Facts:

  • Price/availability: £90,000. On sale June 25
  • Tested: Tesla Roadster, 375v AC electric motor powered by lithium-ion battery pack, one forward gear
  • Power/Torque: 248bhp@8,000rpm/276lb ft@0rpm
  • Speed top Level: 130mph
  • Acceleration: 0-62mph in 3.9sec
  • Fuel Economy: N/A
  • CO2 Emissions: N/A (63g/km well to wheel)
  • VED Band: A (£0)
  • The Verdict: Extraordinary. Needs an interior to match the engine-bay technology
  • Alternatives: Not really. But there’s a wealth of quick cars out there for 90 grand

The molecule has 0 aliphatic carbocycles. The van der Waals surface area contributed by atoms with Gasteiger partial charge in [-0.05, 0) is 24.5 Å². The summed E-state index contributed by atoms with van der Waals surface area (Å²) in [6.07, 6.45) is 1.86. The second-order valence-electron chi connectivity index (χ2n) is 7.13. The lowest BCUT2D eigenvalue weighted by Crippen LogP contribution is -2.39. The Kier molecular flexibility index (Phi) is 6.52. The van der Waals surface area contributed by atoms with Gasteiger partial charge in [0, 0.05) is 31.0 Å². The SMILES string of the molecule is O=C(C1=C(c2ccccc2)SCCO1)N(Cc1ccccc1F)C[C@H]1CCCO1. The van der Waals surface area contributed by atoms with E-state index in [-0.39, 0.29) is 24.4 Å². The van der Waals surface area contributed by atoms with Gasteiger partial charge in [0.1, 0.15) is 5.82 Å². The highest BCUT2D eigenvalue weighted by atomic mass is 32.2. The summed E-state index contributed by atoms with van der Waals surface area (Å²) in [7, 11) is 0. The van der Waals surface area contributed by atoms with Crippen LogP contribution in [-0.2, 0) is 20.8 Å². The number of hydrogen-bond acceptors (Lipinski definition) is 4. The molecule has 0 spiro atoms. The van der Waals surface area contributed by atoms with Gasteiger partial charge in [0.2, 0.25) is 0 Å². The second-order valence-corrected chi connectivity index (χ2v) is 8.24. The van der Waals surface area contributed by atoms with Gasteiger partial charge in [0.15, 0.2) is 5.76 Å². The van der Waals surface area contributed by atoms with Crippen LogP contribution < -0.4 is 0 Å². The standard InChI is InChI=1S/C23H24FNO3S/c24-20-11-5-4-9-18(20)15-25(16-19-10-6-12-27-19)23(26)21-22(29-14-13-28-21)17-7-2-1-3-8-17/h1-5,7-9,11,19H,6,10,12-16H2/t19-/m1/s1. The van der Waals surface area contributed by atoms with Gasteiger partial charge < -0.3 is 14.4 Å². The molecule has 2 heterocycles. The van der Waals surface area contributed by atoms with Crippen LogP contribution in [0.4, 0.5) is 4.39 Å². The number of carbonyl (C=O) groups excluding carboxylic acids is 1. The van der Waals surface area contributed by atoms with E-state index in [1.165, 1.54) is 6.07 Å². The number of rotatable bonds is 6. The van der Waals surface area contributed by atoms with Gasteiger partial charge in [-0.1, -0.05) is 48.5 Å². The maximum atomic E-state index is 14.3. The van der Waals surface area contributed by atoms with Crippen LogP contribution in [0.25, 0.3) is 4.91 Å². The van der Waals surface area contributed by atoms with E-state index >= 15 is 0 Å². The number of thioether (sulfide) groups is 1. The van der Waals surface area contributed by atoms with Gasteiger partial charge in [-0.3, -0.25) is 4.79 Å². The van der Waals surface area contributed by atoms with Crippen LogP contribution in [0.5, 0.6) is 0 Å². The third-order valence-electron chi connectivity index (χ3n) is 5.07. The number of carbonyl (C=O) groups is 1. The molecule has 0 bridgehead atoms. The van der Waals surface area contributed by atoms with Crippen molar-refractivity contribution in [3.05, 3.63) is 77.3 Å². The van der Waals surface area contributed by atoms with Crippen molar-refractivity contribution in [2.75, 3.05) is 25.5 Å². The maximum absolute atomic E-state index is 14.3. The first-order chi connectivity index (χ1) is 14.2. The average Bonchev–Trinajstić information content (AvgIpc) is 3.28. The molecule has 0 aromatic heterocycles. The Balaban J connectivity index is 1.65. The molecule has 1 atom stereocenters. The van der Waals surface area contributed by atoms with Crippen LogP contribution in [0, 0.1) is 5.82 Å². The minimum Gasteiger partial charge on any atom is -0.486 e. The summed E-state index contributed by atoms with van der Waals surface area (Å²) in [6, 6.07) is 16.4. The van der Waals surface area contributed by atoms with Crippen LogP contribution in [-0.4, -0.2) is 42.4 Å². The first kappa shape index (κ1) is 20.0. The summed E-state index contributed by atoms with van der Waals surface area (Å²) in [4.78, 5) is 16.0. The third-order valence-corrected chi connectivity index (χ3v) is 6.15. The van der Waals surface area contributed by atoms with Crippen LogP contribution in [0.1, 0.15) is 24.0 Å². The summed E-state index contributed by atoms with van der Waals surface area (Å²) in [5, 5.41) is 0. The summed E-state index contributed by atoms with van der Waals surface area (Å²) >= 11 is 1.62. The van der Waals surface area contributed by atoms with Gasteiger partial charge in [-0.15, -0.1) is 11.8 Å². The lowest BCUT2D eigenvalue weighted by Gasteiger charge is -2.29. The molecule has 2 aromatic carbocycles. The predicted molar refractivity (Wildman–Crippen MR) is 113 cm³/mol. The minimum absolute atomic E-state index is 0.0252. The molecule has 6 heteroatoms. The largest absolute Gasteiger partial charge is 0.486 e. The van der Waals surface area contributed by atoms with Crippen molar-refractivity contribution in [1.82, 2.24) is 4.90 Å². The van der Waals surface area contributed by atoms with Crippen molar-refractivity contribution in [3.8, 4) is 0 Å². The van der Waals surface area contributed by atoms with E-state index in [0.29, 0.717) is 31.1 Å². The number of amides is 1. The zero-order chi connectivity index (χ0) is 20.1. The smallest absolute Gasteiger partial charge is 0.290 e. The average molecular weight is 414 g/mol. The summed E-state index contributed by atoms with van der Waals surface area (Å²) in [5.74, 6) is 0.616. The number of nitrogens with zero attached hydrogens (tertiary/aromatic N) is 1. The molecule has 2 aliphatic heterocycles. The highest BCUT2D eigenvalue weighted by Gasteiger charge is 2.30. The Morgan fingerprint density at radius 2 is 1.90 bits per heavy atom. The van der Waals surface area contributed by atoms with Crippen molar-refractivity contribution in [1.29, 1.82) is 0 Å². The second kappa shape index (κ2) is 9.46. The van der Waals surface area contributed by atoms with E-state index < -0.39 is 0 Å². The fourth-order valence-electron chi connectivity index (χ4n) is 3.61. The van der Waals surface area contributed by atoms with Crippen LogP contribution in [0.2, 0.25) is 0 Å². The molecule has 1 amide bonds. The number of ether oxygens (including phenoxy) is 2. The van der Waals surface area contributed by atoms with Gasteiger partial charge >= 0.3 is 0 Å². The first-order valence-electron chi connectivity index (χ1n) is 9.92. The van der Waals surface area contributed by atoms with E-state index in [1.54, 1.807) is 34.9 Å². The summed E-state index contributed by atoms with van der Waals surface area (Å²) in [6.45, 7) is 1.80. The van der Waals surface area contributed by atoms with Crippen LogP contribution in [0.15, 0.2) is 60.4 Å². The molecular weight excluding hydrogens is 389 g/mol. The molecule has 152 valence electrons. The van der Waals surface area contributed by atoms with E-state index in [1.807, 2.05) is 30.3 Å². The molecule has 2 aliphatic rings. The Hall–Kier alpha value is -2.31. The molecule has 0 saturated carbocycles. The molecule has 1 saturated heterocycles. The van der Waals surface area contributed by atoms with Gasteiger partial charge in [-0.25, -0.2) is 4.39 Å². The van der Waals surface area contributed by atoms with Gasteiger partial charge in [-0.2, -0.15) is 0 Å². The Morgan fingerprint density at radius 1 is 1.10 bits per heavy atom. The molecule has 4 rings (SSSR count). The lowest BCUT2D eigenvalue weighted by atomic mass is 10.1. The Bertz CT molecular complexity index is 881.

Source: http://www.telegraph.co.uk/motoring/carreviews/5446199/Tesla-Roadster-review.html

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First Drive: 2010 Lexus HS 250h hybrid

Posted by autotran on May 27, 2009

2010 Lexus HS 250h

2010 Lexus HS 250h

Just because The Cold War is over does not mean that all cold wars have come to an end. Two protagonists in the auto industry – once again, West  vs. East – are currently embroiled in an in car safety & technology arms race that is beginning to look more like Roskosmos vs. NASA than a battle between luxury sedans. The latest master weapon comes from Lexus in the form of its Lexus HS 250h hybrid, claimed to be not only the world’s 1st hybrid-only luxury sedan, but also the most fuel-friendly luxury vehicle extant. If Lexus has it, they put it on this Lexus car. Our question was: Would we want to put one in our driveway? Follow the jump to find out.